Birding at Minam State Park

By Katy Nesbitt, The Observer June 03, 2011 07:31 pm
The Wallowa River at Minam State Park is rife with a variety of birds, especially during spring migration. Saturday morning Janet Hohmann led a tour of bird enthusiasts along the river looking for aviary signs of spring.

“The birder stereotype is a little old lady in tennis shoes,” Hohmann said.

O. Henry used this image for two characters in his play “Ransom of Red Chief,” performed this winter by the Mid-Valley Theater.

O. Henry’s “bird ladies” also sported binoculars. Paired with a guide book and/or a camera, a birder doesn’t need much else for a successful day, yet sometimes the other senses are necessary to find and identify bird species.

The sun was out, the trail soggy with heavy rains and the birds were not visible. However, a few species made themselves known vocally. Hohmann stopped to listen to what she identified as a yellow warbler.

“The males are the vocal ones, though with birds you can’t always say, ‘that’s how it is,’” she said.

Hohmann stopped the group another time when a ruffed grouse was heard drumming in the brush. Again, it’s the males of the species that usually make noise. She said most songbirds have both a call and a song, but a grouse communicates by beating its wings, or drumming.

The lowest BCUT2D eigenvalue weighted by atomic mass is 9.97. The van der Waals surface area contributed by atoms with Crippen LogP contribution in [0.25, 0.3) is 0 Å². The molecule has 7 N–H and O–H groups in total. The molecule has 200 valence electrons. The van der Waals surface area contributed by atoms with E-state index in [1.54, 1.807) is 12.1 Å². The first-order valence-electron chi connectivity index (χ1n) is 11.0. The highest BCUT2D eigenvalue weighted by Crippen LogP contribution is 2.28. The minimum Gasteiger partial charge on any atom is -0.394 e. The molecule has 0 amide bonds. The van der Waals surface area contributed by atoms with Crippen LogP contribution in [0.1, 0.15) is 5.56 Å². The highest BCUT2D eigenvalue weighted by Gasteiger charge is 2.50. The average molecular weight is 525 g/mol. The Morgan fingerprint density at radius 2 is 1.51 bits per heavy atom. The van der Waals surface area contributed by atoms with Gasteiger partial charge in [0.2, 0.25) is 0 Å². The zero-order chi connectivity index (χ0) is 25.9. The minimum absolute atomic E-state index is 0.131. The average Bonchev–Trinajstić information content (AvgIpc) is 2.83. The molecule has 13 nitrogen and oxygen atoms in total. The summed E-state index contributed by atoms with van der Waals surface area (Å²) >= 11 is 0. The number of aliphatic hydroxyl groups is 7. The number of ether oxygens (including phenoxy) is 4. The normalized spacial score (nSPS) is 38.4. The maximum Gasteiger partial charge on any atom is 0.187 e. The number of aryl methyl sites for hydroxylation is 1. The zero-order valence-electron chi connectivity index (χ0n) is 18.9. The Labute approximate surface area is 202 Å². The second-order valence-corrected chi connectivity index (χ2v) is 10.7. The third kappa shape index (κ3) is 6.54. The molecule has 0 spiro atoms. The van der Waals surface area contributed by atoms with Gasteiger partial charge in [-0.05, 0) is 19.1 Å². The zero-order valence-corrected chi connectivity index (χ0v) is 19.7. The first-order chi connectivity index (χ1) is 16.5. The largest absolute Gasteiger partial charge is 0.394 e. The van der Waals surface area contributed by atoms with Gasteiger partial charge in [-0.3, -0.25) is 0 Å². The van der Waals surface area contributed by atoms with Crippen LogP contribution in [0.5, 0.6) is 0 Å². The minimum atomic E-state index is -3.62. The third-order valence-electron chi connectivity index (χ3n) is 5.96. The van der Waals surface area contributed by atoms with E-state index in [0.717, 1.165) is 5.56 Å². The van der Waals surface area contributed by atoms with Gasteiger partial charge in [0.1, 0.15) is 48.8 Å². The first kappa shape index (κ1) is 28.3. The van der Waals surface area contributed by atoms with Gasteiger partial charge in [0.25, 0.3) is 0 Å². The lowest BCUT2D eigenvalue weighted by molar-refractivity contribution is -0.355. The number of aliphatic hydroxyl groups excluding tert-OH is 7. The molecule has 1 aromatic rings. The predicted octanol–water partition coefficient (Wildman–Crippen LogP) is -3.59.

Wallowa County is home to four types of grouse, she said, ruffed, blue, spruce and the reintroduced sharp-tailed grouse that live on grassland and prairies. Sharp-tailed grouse used to be abundant in Oregon, but only 50 live in the county. A sign that the population may be re-establishing itself is the pair seen around the Enterprise High School this spring.

The trail came to the bank of the river in a cove full of apple trees. The apple orchards planted by the long-gone residents of Minam are some of the only signs of the former settlement.

“The fruit trees from old homesteads provide habitat diversity that attracts birds,” she said.

Listening for recognizable birdsongs and calls may have been hampered by the loud rushing of the spring runoff-swollen river. Hohmann said looking for feathers and nests are good ways to look for bird signs when they are quiet. Songbirds make new nests in the spring, but many of the hawks, eagles and osprey return to the same nest each year, she said. Stellar jays, flickers, pileated woodpeckers and turkeys are also typical residents of the canyon.

The tour looked for signs of belted kingfisher nests in the cut-bank along the river. Ouzels or dippers make nest out of mud and can be found under bridge abutments, Hohmann said.

The lack of visible bird activity could be contributed to recent rains, Hohmann said, and in some cases too much rain can be bad for songbirds that rely on insects for food. Songbirds don’t carry a lot of reserve, she said, and if they struggle with finding insects, they can starve.

Hohmann offered suggestions for other prime bird watching regions around the county. The Enterprise Fish Hatchery is home to geese, osprey, herons, egrets, shovelers and mallards. Wallowa Lake is a good place to find open-water birds. Devil’s Gulch, part of The Nature Conservancy preserve, is a good place to see mountain quail and chukars.

“If you want a weird place to see birds you can go to the Joseph sewer ponds,” she said.

Hohmann said there are 290 bird species identified in Wallowa County. Her tour was sponsored by Oregon State Parks, the U.S. Forest Service and Discover Your Northwest.